There I was at the Lone Star Vintage Bicycle Swap Meet in Garland, TX just minding my own business when I see my daughter bringing an old friend of mine over to my table. Ron Minth was in the bicycle business from the 70s through the 2000s and was one of the very first shops in the North Texas area to carry BMX bikes in the early 70s. He owned a shop in Carrollton, TX called Bicycle Exchange that many collectors remember fondly. It was one of those shops with vintage bikes and parts all over the place…the kind of shop you just hardly see anymore. Ron retired about 4 years ago and sold the shop and unfortunately it only lasted a couple of more years before it went out of business.
We talked for a while and got all caught up and then he mentioned that he was planning to clear out his storage building soon. He said that he still had one of the 1995 100th Anniversary Schwinn Black Phantoms new in the box up on the shelf and he planned to sell it. I remembered the bike, but didn’t remember many of the details about it. Ron shared his memories about them when they were first released. He said that the dealer cost was about $1600 each and the bikes had an MSRP of $3000. The dealers were limited on how many they could order and they produced 5000 of them. Ron was able to order eight of them and sold all but one. He recounted how he enjoyed setting them up back then and getting all of the electric accessories working.
I told Ron that I was interested in the bike and over the course of a week we worked out a deal. I met up with him this past Saturday at his storage unit and picked the bike up. Before we loaded it up in my SUV I wanted to pop the box open to make sure the chrome was still in good shape. These bikes came double boxed. The outside box protected the inside box which was printed up to mimic the boxes they used in the 50s. Both boxes were HUGE because Schwinn shipped these things fully assembled with the front wheel installed. This forced these to be shipped via freight instead of through carriers like FedEx and UPS. Fortunately, it did fit in the back of my vehicle.
I decided to do a little more research on these bikes and found out some interesting stuff. Schwinn went bankrupt in 1992 and the company was sold to Scott Sports Group in Boulder, CO. In 1995 they decided to create a reproduction of the Schwinn Black Phantom to celebrate the 100th Anniversary of the company. The company AeroCycle Inc. was contracted to build these bikes in Ontario, California. At the time, Schwinn was only making two bikes still in the U.S….the Homegrown MTB and the Black Phantom.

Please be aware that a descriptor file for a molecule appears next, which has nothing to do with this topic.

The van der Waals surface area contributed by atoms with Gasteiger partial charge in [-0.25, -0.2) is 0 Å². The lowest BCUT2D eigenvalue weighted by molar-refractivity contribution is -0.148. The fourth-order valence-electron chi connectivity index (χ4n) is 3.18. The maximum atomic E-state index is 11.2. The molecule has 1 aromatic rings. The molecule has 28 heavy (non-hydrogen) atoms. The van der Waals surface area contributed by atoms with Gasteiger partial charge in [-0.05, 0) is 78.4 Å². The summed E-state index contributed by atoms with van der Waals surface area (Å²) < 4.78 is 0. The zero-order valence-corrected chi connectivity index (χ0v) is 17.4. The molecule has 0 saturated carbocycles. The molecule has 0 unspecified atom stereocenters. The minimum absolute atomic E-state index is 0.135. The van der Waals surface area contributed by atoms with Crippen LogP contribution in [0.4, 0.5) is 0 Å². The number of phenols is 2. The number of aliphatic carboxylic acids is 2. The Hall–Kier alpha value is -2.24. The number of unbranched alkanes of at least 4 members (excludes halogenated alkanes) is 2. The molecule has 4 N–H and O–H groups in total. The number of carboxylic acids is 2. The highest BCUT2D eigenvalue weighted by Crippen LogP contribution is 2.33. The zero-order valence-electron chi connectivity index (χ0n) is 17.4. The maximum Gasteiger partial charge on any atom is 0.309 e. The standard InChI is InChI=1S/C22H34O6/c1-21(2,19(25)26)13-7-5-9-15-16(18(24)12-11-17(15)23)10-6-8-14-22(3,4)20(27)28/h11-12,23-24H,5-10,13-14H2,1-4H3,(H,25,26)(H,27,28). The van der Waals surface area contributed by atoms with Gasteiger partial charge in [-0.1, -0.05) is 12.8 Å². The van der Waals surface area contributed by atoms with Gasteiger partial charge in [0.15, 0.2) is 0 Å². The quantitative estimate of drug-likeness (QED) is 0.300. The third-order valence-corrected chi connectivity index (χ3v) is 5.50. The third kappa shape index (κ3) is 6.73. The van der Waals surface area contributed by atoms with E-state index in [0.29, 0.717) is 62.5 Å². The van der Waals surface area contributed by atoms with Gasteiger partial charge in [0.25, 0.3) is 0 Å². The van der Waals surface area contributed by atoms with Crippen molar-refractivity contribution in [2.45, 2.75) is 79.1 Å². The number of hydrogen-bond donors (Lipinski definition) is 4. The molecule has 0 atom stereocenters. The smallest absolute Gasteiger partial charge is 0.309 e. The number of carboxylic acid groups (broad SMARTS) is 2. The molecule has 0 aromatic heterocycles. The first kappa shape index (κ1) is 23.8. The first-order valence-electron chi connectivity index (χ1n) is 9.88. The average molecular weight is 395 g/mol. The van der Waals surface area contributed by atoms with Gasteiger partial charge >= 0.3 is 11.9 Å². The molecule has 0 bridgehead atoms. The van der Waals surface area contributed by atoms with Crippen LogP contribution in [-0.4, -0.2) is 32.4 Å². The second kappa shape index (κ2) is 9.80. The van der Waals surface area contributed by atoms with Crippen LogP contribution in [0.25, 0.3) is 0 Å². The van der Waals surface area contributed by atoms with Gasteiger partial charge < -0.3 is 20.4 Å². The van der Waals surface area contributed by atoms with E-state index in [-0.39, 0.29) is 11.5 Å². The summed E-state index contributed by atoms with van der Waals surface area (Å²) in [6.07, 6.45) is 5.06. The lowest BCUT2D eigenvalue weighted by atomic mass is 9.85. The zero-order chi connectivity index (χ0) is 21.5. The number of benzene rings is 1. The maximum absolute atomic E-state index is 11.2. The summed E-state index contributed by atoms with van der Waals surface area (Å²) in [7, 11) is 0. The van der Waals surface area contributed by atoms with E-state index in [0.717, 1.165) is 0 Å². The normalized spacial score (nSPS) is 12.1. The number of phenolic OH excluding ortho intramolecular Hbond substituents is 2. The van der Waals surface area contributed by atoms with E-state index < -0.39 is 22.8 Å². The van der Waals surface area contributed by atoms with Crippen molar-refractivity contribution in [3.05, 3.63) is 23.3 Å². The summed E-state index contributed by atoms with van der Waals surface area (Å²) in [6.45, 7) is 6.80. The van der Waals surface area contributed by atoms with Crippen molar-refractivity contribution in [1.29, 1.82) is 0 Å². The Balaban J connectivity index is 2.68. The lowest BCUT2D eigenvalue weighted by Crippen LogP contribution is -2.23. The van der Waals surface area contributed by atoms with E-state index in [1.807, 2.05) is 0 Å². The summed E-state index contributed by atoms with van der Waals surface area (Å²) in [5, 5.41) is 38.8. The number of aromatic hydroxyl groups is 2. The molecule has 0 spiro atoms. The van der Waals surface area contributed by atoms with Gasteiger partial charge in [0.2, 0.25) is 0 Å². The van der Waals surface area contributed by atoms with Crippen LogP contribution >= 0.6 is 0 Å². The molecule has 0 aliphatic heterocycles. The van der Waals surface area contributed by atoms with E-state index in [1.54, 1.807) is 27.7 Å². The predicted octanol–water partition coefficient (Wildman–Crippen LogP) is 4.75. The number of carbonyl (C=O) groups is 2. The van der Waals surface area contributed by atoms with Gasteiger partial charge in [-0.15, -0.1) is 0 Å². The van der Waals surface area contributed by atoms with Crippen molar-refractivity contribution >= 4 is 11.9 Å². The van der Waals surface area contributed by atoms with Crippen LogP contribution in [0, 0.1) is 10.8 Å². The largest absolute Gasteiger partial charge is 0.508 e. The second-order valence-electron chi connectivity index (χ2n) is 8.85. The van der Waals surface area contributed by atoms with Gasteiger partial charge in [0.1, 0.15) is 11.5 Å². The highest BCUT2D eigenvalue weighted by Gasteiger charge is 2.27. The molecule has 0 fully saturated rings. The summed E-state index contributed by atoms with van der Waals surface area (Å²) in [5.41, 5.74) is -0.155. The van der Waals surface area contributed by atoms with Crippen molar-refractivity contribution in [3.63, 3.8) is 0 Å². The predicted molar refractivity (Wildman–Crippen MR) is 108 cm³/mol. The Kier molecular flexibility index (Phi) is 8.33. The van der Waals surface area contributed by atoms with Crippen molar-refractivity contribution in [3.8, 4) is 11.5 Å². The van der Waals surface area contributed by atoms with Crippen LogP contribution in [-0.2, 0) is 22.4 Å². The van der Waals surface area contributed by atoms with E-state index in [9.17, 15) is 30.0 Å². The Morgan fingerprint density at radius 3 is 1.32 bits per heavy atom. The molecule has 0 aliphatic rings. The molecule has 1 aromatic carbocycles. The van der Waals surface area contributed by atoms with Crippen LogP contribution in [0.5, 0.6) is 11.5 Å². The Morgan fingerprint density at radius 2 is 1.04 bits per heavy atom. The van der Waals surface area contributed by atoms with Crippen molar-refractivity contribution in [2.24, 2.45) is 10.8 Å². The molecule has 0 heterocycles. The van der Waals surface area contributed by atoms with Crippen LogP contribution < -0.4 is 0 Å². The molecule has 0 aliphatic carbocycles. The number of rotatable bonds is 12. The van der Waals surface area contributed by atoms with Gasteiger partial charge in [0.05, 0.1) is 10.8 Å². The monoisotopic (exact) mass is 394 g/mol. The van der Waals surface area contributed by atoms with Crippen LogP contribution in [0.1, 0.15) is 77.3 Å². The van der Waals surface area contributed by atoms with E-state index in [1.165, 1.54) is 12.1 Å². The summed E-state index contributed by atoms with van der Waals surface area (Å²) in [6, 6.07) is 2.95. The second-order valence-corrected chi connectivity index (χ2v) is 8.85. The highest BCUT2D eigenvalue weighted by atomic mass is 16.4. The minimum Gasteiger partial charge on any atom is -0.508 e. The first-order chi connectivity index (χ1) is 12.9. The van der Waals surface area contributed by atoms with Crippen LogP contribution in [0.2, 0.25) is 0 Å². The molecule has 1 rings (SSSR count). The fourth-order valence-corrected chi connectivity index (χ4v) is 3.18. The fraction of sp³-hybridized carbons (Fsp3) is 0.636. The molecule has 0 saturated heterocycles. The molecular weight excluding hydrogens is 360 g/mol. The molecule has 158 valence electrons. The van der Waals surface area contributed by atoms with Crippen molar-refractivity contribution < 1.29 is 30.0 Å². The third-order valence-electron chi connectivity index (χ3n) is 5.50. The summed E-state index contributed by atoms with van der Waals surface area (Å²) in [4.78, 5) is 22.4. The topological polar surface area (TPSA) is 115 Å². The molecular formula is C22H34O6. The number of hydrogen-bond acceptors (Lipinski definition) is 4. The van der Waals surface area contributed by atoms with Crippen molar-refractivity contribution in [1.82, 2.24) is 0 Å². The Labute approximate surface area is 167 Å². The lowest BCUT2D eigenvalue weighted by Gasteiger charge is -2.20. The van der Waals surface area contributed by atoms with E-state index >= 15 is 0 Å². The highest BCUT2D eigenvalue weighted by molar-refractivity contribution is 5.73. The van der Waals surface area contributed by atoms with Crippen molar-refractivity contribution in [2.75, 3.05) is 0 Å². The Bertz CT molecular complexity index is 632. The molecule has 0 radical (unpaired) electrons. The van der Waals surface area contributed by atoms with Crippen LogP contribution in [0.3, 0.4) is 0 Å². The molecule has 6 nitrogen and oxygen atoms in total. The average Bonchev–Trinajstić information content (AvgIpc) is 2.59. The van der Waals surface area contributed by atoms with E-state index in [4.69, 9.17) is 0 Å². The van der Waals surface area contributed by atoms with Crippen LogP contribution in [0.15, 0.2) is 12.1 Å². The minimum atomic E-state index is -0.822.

They went through quite a grueling process to reproduce the parts. Without most of the original tooling around they had to make wax molds to recreate the parts. The result was pretty outstanding and they stayed as true to the original design as possible. They even used original style fasteners on everything instead of modern hardware. The wheels were made in the Hungarian factory that Schwinn had purchased several years earlier.
I struggled with whether I should take the bike out of the box or not. We all know that stuff like this is always worth more if you just leave it alone. I thought about it for a couple of days and decided that since I couldn’t ship it in the original boxes anyway, if I did decide to sell it, I’d have to take it out. I also just couldn’t resist being able to put this beautiful bike together and take it for a spin.
There are a lot of great details to this bike like the leather saddle, the locking springer fork, the working brake light and the horn tank. There was just so much more style in bike design from this era. I always loved how the designers tried to mimic airplanes, trains, motorcycles and spaceships. It’s definitely one of the best reproductions that I have seen. The original paint stencils were used and the pinstripes were hand painted. The bike came with two sets of pedal blocks…with or without reflectors. There was also supposed to be a certificate that comes with each bike, but I did not find that in the box that I had. I wondered if maybe they sent them to the dealers in separate packaging and they just got misplaced over the years.
I know there are the Schwinn purists out there that will bad mouth this bike being a reproduction, but you have to give the company credit for doing a pretty outstanding job on this one. I was able to take the bike for a quick spin around the block and it definitely made me smile. You can just imagine how some kid felt back in 1955 coming downstairs on Christmas morning finding one of these parked next to the Christmas tree. Now the big problem that I face is….do I sell it or do I keep it?….hmmmmmm.